Speaking of the Ain Dubai, Omar Delawar, Chief Projects Officer at Meraas, said: “Once completed, Ain Dubai will emerge as an engineering masterpiece, the first of its kind in the industry.”
    Abdulla Al Habbai, group chairman at Meraas, said: “Ain Dubai reflects our ambition of creating new destinations that contribute to His Highness Sheikh Mohammed bin Rashid Al Maktoum, Vice President and Prime Minister of UAE and Ruler of Dubai, vision of a city where people are encouraged to create, explore and enjoy.”

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  • Exciting News (This is a truly revolutionary intumescent deck assembly)

    Contego’s New D603 Floor Ceiling Assembly from UL Finally Puts An End to The Cementitious Nightmare for Fireproofing Decks

    Ugly cementitious fireproofing would be better with intumescent deck assembly

    Gone are the days of horrifically ugly sprayed on “oatmeal” that delaminates.

    Contego has been famous for cutting-edge super thin film intumescent technology – and now has a UL intumescent deck assembly for corrugate pan decking that exceeds two hours! Contego is thin, light, smooth, green and affordable as well.

    As Mel Martin, in charge of Contego’s Canadian Business Development, says “It’s not a question of if it [cementitious fireproofing] will fall off, but when.”

    Contego’s adhesion of 631 PSI, according to our ASTM D4541 test, is twice that of our one closest competitor and between ten and fifteen times better than most of the rest.

    Structural steel is protected with Contego’s thin film intumescent coating. You can see below the pervasive damage that spray-on fireproofing typically inflicts on steel.

    spray on cementitious fireproofing pervasive damage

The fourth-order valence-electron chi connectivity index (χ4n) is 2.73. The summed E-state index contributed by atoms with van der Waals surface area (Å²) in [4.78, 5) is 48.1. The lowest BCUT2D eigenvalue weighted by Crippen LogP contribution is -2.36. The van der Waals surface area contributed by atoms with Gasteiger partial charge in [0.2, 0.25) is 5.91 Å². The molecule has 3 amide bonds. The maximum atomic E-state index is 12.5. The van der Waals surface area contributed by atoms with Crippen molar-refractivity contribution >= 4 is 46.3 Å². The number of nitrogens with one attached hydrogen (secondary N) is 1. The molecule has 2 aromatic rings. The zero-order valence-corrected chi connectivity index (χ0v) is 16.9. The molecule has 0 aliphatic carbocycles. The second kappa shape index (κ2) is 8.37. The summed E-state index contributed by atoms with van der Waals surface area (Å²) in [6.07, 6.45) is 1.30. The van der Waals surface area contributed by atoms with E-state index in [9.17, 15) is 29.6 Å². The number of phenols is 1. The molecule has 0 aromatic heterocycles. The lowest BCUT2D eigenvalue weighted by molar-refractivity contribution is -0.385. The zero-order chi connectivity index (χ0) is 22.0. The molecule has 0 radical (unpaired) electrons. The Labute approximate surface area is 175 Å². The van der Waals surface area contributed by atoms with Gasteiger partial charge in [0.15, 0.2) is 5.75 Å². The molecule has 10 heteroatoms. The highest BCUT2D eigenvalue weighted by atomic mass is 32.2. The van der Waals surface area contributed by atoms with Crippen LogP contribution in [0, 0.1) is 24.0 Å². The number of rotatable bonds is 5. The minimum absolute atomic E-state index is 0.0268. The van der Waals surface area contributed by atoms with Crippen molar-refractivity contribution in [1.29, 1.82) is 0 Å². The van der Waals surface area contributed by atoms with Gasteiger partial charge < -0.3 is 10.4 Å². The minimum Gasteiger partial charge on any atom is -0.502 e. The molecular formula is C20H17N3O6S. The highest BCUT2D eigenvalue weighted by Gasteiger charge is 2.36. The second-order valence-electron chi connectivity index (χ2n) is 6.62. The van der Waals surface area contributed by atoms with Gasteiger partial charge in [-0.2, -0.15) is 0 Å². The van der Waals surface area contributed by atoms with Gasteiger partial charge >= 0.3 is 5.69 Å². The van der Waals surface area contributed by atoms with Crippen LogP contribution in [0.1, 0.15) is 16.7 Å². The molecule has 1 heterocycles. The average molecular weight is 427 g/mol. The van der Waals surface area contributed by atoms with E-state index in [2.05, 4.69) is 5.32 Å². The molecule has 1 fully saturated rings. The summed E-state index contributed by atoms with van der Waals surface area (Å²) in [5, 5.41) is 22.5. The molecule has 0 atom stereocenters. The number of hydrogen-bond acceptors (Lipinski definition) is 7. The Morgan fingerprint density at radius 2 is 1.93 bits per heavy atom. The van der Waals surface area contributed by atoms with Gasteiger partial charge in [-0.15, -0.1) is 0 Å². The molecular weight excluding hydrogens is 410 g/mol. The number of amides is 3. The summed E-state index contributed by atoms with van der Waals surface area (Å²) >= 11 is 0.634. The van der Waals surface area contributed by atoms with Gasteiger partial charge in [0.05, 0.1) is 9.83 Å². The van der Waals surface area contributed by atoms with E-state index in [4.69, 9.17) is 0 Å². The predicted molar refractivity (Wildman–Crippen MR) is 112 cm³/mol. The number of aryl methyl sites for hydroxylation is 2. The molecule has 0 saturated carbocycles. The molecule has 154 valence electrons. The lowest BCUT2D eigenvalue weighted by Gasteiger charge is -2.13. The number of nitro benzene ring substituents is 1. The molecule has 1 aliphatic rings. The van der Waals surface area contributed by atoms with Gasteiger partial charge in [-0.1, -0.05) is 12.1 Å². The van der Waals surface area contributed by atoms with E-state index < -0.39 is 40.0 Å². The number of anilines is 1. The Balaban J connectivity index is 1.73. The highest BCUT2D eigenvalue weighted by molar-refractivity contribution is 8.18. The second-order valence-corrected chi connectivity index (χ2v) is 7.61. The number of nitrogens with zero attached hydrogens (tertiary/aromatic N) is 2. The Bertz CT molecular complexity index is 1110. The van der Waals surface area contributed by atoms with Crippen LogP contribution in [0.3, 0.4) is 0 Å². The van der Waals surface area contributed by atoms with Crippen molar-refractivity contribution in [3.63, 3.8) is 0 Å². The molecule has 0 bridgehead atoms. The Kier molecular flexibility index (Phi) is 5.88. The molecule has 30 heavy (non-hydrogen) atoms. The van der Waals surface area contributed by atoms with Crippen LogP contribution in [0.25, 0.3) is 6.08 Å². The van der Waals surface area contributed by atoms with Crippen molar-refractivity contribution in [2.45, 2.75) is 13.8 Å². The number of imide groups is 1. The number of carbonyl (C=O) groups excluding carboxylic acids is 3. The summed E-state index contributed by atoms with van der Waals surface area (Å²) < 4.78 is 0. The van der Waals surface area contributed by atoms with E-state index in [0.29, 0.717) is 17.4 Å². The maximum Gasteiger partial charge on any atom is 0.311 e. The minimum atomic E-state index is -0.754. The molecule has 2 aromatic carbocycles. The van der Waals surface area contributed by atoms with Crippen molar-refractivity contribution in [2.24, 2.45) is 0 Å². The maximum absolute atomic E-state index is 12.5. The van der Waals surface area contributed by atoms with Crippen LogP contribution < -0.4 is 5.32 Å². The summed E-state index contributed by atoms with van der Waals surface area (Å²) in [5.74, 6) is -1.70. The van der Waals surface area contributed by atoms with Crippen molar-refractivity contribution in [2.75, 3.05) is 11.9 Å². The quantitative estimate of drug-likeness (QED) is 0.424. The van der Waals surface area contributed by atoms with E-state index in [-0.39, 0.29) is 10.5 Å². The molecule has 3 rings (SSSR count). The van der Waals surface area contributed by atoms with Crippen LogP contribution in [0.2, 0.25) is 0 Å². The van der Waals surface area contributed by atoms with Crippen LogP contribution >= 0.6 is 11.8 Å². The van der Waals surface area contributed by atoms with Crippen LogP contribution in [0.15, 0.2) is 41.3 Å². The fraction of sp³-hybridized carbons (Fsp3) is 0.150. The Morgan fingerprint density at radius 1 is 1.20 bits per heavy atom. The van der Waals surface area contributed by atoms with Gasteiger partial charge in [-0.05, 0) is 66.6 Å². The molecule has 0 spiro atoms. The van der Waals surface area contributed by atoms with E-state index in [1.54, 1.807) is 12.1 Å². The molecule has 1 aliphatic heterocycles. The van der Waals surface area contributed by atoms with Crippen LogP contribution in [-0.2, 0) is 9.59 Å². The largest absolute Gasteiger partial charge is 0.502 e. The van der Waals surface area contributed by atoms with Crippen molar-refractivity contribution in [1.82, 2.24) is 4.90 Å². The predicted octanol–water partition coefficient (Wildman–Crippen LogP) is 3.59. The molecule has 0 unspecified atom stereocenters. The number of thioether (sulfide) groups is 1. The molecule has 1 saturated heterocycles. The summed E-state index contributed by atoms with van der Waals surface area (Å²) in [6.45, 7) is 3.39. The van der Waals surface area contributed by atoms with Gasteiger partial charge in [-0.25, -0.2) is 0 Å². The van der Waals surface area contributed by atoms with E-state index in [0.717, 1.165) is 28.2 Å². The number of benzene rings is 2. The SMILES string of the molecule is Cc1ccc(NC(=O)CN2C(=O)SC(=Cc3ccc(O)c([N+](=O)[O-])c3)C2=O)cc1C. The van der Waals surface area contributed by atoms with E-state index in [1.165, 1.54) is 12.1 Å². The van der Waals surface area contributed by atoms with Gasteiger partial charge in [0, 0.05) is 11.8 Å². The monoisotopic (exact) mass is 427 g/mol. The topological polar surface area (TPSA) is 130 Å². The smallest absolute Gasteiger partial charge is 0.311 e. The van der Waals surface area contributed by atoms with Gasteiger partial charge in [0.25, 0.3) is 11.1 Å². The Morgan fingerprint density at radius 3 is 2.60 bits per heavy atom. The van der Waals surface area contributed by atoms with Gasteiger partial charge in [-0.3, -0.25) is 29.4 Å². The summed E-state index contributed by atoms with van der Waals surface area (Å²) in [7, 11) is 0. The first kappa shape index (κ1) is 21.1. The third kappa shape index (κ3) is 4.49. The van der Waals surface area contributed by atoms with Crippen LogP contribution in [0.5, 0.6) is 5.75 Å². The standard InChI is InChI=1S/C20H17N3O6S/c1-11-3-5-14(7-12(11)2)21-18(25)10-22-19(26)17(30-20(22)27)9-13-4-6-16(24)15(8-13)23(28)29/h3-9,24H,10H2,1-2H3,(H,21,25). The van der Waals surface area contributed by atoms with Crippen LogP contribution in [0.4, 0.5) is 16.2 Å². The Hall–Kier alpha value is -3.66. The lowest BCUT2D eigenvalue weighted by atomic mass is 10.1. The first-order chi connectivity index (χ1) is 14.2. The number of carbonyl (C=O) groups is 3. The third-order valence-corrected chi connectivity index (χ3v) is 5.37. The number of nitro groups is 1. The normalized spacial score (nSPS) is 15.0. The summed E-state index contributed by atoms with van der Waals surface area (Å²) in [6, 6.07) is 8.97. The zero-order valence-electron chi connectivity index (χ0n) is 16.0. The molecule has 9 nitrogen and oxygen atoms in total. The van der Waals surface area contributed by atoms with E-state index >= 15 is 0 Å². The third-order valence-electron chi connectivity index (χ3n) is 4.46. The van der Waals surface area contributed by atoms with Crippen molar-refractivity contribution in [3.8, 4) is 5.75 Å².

Here’s a shot of the two types of fireproofing side by side on steel beams.

    thin film intumescent by cementitous

    Of course, beams and columns also benefit from a thin film intumescent, but more on that in another post.

    For now, would you prefer this:

    Steel rotting under cementitious

    All of that brown discoloration is the steel rotting away under the cementitious product.

    Or would you prefer this:

    Contego fire resistant paint goes on smooth

    Historically, there were no options beyond cementitious. SFRM (Spray-Applied Fire Resistive Material) was the only way to get a rating on deck systems. No more. In the past, the only other reason to continue using SFRMs was because they were perceived as being cheap. Now people are finding severe damage to their structures where SFRMs have been applied. Some damage so bad that the building can’t be spared and people are realizing a lower initial cost is a terrible bargain just a few short years down the road.

    With the medical community also warning against the use of SFRMs, the potential legal liabilities make SFRMs the last thing you should use.

    Now all of that has changed. For those who like UL, our new D603 intumescent deck assembly clears the way to an astonishingly thin and smooth coating that can be top coated to unleash a world of creative options.